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Whether light coming from the remotest members of the visible universe has not been enfeebled to a greater extent than the variation of distance would require, is still an open question. If there be absorption at all, it must be exceedingly small through spaces comparable with the dimensions of the solar system, in order that the light of these distant bodies may be perceived.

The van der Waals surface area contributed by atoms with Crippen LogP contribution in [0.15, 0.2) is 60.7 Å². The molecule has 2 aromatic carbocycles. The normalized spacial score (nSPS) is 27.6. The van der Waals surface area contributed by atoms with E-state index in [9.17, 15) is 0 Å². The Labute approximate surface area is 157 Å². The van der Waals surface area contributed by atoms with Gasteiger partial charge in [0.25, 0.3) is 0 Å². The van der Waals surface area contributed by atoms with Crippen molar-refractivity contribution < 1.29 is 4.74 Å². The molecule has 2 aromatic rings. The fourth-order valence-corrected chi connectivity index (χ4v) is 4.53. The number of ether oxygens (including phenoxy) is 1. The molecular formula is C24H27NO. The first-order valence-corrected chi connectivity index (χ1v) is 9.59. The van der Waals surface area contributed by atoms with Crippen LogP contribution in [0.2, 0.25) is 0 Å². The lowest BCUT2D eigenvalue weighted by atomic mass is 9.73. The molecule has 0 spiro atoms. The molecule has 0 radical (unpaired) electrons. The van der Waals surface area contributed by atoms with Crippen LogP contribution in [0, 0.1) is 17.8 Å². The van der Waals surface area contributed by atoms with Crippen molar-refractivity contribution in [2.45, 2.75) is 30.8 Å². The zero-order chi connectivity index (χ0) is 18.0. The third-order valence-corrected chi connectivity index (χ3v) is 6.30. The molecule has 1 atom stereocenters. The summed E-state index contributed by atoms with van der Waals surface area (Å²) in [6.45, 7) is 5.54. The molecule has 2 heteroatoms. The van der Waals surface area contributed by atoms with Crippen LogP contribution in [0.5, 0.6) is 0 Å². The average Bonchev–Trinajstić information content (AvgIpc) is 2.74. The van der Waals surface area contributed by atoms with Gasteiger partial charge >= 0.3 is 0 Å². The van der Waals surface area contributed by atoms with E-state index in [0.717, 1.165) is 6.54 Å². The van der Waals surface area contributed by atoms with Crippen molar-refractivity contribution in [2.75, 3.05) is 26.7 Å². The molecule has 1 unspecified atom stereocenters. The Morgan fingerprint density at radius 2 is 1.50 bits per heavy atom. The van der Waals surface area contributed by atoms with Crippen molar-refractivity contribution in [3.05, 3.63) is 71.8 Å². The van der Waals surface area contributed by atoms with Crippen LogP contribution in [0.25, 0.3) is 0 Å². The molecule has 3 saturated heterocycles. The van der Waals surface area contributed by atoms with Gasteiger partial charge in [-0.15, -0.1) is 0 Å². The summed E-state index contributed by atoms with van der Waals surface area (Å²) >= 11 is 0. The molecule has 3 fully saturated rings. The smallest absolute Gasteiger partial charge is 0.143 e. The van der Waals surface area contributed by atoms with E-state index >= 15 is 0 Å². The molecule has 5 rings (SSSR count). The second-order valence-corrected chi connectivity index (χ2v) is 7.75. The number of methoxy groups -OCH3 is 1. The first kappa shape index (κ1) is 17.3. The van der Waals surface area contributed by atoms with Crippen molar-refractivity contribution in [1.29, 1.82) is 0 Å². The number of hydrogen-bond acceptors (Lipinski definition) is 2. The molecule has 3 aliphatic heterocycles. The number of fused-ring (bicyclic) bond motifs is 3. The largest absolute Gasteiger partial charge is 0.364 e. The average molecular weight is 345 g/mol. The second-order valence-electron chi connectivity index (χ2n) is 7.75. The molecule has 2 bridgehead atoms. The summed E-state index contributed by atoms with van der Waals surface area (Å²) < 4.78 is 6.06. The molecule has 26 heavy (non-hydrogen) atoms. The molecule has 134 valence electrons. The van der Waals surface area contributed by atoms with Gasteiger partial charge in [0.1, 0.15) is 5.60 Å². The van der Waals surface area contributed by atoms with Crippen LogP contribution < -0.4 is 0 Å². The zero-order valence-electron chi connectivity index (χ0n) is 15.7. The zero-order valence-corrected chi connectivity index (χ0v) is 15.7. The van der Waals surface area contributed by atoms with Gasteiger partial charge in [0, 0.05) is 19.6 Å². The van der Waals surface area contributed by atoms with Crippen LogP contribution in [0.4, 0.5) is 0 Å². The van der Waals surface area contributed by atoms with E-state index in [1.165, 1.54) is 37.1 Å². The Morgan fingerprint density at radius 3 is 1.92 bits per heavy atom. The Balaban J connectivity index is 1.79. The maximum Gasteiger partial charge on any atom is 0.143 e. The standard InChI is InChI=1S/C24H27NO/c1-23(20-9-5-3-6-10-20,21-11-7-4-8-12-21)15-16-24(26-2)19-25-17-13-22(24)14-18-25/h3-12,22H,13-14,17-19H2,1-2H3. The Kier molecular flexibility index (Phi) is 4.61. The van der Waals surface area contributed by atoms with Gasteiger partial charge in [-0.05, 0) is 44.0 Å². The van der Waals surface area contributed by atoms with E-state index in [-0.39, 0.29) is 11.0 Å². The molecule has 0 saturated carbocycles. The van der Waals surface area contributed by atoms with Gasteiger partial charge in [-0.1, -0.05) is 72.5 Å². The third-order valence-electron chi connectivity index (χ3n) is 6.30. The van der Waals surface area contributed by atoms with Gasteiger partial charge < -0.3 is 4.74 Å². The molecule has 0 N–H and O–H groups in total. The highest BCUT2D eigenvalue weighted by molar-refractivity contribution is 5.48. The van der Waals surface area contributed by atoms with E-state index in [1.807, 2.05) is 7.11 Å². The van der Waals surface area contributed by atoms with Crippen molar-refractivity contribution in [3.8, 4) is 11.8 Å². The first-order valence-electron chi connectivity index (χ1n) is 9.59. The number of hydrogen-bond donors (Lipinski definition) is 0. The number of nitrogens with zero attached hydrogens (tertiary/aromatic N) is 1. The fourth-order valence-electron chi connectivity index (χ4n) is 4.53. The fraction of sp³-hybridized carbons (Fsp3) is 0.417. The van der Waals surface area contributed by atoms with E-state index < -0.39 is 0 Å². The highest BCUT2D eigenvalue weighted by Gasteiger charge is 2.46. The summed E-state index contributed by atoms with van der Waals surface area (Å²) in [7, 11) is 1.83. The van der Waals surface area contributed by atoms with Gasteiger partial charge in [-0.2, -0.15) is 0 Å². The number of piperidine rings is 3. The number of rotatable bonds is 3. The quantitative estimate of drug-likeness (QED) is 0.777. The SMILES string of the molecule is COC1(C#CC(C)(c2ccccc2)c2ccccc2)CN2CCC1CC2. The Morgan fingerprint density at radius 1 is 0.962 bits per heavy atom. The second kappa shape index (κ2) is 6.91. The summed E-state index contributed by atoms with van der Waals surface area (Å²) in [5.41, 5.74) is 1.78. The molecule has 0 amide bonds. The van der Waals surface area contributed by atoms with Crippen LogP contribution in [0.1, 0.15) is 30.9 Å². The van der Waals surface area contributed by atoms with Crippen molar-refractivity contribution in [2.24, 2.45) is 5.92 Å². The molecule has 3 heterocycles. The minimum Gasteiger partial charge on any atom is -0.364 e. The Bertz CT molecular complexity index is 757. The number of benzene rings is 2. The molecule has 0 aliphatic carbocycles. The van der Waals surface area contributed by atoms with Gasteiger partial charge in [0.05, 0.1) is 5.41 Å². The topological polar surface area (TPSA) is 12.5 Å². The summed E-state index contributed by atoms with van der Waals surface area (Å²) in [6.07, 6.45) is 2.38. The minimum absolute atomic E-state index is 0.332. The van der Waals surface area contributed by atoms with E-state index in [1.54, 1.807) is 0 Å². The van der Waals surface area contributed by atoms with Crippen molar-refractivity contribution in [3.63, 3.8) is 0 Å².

It is proposed in the present paper to investigate the phenomena which would occur if the energy were absorbed by the ether itself through frictional forces or imperfect elasticity. If absorption does take place, there must be a differential effect for varying wave-lengths, if the ether satisfies the equations of motion of elastic bodies. Several arguments have been advanced as proving that such an absorption takes place; of which those of Cheseaux, Olbers, and Struve are the most celebrated. Considerations on other grounds would seem to suggest such a conclusion. Cheseaux and Olbers, arguing from insufficient data as to stellar distribution, have shown that if the number of stars is infinite and distributed with anything like uniformity in space there must be absorption of light, as otherwise the sky would appear all over of a brightness approaching that of the sun, since the brightness at any point depends on the depth of the luminous layer and the solid angle which it subtends at that point.